This week, we're continuing to look at how to be in healthy relationships with one another, and will look specifically at the practice of confessing our sin to one another. This can be a very scary idea, especially for the culture that we live in-- a culture that celebrates strength and perfection, and that shuns weakness and vulnerability.
We spend so much of our days pretending to be better than we really are— pretending to be more beautiful than we really are, stronger than we really are, more virtuous or hardworking than we really are. So it seems crazy that Scripture calls us to confess our sin, to admit our weakness and imperfections. It feels like we’re being exposed, becoming dangerously vulnerable in front of one another.
But God knows that this is what we’re made for: to be in deep, intimate relationship with one another, and to be vulnerable with one another. Because what we actually long for is deep connection, to be known for who we really are and yet still be received in love. God, through Jesus, creates a community in which that can happen. We can own up to who we really are, we can stop pretending and take off our masks. We don’t have to fear rejection anymore, because we know we are all sinners and have all been forgiven and received by Jesus in his love.
So if we are to really grasp the gospel of grace, and that we are all need that grace, we are free to reject the patterns of pretending and fakeness, and instead live vulnerably and transparently before each other. This creates healing, wholeness, and freedom — for ourselves, for our relationships, and for our life with God.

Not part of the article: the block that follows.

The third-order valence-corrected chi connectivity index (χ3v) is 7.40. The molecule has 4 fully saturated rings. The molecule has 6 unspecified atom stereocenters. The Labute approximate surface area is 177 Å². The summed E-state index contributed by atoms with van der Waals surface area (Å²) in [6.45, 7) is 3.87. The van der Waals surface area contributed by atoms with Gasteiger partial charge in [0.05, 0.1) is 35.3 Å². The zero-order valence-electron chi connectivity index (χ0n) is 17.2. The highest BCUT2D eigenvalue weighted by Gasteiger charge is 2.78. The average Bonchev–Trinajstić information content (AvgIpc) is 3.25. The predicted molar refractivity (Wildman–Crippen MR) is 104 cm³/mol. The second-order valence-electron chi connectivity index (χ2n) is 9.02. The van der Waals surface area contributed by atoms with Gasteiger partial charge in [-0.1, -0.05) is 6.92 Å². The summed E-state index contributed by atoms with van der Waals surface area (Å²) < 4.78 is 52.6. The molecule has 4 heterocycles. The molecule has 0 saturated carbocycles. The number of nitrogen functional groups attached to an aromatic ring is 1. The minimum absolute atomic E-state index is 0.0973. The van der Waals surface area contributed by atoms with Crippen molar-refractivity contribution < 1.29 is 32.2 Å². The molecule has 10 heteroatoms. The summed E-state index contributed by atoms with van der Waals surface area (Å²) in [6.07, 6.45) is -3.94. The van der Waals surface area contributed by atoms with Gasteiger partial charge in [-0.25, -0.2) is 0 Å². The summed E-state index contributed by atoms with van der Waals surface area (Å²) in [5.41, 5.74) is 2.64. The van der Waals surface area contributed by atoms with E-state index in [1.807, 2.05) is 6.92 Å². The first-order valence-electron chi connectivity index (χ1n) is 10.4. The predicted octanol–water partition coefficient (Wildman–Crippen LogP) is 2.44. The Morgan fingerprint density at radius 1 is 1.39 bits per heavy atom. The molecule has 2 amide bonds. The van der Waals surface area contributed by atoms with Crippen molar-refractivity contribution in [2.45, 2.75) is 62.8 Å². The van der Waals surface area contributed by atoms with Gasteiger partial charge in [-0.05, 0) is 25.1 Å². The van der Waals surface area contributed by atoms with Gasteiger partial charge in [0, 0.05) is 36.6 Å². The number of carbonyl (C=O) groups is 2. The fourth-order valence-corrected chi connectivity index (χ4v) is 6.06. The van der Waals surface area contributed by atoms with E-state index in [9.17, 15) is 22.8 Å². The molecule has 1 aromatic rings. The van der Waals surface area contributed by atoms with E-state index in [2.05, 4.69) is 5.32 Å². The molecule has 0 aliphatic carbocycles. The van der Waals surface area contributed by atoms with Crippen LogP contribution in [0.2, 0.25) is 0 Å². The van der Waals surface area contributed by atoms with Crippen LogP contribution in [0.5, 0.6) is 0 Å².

Our weekly worship guide can be downloaded here.
13 Is anyone among you in trouble? Let them pray. Is anyone happy? Let them sing songs of praise. 14 Is anyone among you sick? Let them call the elders of the church to pray over them and anoint them with oil in the name of the Lord. 15 And the prayer offered in faith will make the sick person well; the Lord will raise them up. If they have sinned, they will be forgiven. 16 Therefore confess your sins to each other and pray for each other so that you may be healed. The prayer of a righteous person is powerful and effective.
1 John 1:7-10
7 But if we walk in the light, as he is in the light, we have fellowship with one another, and the blood of Jesus, his Son, purifies us from all sin.
8 If we claim to be without sin, we deceive ourselves and the truth is not in us. 9 If we confess our sins, he is faithful and just and will forgive us our sins and purify us from all unrighteousness. 10 If we claim we have not sinned, we make him out to be a liar and his word is not in us.